North Korea's announced withdrawal Tuesday from the six-party talks in response to the UN Security Council's tepid reaction to the April 5 missile test raises a disturbing possibility. The US and the governments of East Asia have proceeded on the assumption that a diplomatic solution to North Korea's nuclear program is feasible. That settlement would entail Pyongyang's renunciation of its nuclear ambitions in exchange for diplomatic and economic concessions.
But what if the underlying assumption is wrong?
What if, for six years, Kim Jong Il's regime has been merely stalling for time while building nuclear warheads and perfecting a reliable missile delivery system? It would have been relatively easy for Pyongyang to ignore the UN's condemnation and remain in the six-party talks. The Security Council's action Monday was utterly anemic, since the outcome was not even a binding resolution. It was merely a statement from the council president condemning the missile launch and admonishing member states to more effectively enforce the hardly robust sanctions imposed in 2006 following the North's nuclear test. Yet North Korea used the council's response as an excuse to quit the talks.
It is time to ask what the US and North Korea's neighbors in East Asia plan to do if Pyongyang is not willing to abandon its nuclear ambitions. In other words, what is "Plan B" if the six-party talks fail? Since military action against North Korea is far too dangerous, there appear to be only three other options, and none is entirely appealing or without risk.
The first option would be to follow the suggestion of former US ambassador to the UN John Bolton and other hard-liners to impose far stronger multilateral economic sanctions. That strategy has a big defect, however. Both Beijing and Moscow are vehemently opposed to enhanced sanctions. China's opposition is crucial because without Chinese cooperation, coercive economic measures would have little impact on Pyongyang. And given the dependence on Beijing's willingness to continue funding the soaring US treasury debt, American officials are not in a good bargaining position to pressure China into endorsing robust sanctions.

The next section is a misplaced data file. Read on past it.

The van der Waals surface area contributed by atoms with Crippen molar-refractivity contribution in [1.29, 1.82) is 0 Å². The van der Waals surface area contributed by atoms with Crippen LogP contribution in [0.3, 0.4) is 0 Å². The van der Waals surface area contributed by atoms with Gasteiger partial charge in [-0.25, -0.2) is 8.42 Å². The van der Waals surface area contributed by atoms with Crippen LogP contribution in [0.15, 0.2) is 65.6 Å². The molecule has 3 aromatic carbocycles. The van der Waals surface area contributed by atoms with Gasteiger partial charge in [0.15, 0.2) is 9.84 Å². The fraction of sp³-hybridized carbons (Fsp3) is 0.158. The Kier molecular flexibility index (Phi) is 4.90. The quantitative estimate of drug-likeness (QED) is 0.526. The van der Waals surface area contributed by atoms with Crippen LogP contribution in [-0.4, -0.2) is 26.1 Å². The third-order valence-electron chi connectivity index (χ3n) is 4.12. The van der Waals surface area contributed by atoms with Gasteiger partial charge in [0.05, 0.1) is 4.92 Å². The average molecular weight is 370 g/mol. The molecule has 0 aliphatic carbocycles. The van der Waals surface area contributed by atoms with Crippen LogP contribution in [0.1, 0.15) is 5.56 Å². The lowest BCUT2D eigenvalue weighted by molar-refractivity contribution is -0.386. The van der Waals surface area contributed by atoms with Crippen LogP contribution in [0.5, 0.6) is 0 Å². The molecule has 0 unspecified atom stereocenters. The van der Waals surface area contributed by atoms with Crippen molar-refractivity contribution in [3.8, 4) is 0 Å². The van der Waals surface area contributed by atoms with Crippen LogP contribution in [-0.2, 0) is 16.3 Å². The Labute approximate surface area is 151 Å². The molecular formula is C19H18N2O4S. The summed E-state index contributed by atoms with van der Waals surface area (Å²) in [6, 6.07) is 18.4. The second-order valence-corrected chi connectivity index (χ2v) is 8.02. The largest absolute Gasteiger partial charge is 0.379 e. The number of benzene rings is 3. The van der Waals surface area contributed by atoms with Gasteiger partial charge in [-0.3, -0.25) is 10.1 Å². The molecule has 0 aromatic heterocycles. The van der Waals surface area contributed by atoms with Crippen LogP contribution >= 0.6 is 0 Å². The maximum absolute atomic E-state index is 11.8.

The second option would be to accept North Korea as a nuclear weapons state and rely on deterrence to prevent aggressive behavior. There is a credible argument for that approach. After all, the US has deterred other nuclear bad actors in the past, most notably the Soviet Union and Maoist China, and the vast US strategic arsenal probably could deter the likes of Kim Jong Il.
But being able to deter an outright attack still leaves room for dangerous North Korean mischief. Pyongyang's proliferation activities are especially worrisome. North Korea's apparent nuclear assistance to Syria makes one wonder what other countries – or even more troubling, nonstate actors – might also be beneficiaries of such aid. Living with a nuclear-capable North Korea would be, at the least, a nerve-wracking experience.
There is a final option that deserves consideration. It would amount to inducing (bribing) China to remove Kim Jong Il's regime and install a more pragmatic government in Pyongyang, along with the explicit condition of keeping the country nonnuclear. Part of the bargain also ought to be a commitment from Beijing to promote the reunification of the two Koreas within the next generation. During my visit to China last year, policymakers there professed loyalty to Beijing's longtime ally, but there was also a distinct undertone of exasperation with Pyongyang.
If the price were right, Chinese leaders might be bold enough to topple Kim with a palace coup. But the price would certainly not be cheap. At the least, Beijing would want a commitment from the US to end its military presence on the Korean Peninsula and, probably, to phase out its security alliance with South Korea. In all likelihood, Chinese leaders also would want US concessions on the Taiwan issue.
Those steps might not be easy for US policymakers. But American – and East Asian – leaders must ask themselves whether such sacrifices might be a necessary price to end the North Korean nuclear threat.
In any case, US and East Asian officials need to be thinking about a Plan B now. It is not a prudent strategy simply to hope that the six-party talks will produce an enforceable, effective solution. Given North Korea's record, that is merely the triumph of hope over experience.
Ted Galen Carpenter, vice president for defense and foreign policy studies at the Cato Institute, is the author of eight books on international affairs, among them "Smart Power: Toward a Prudent Foreign Policy for America."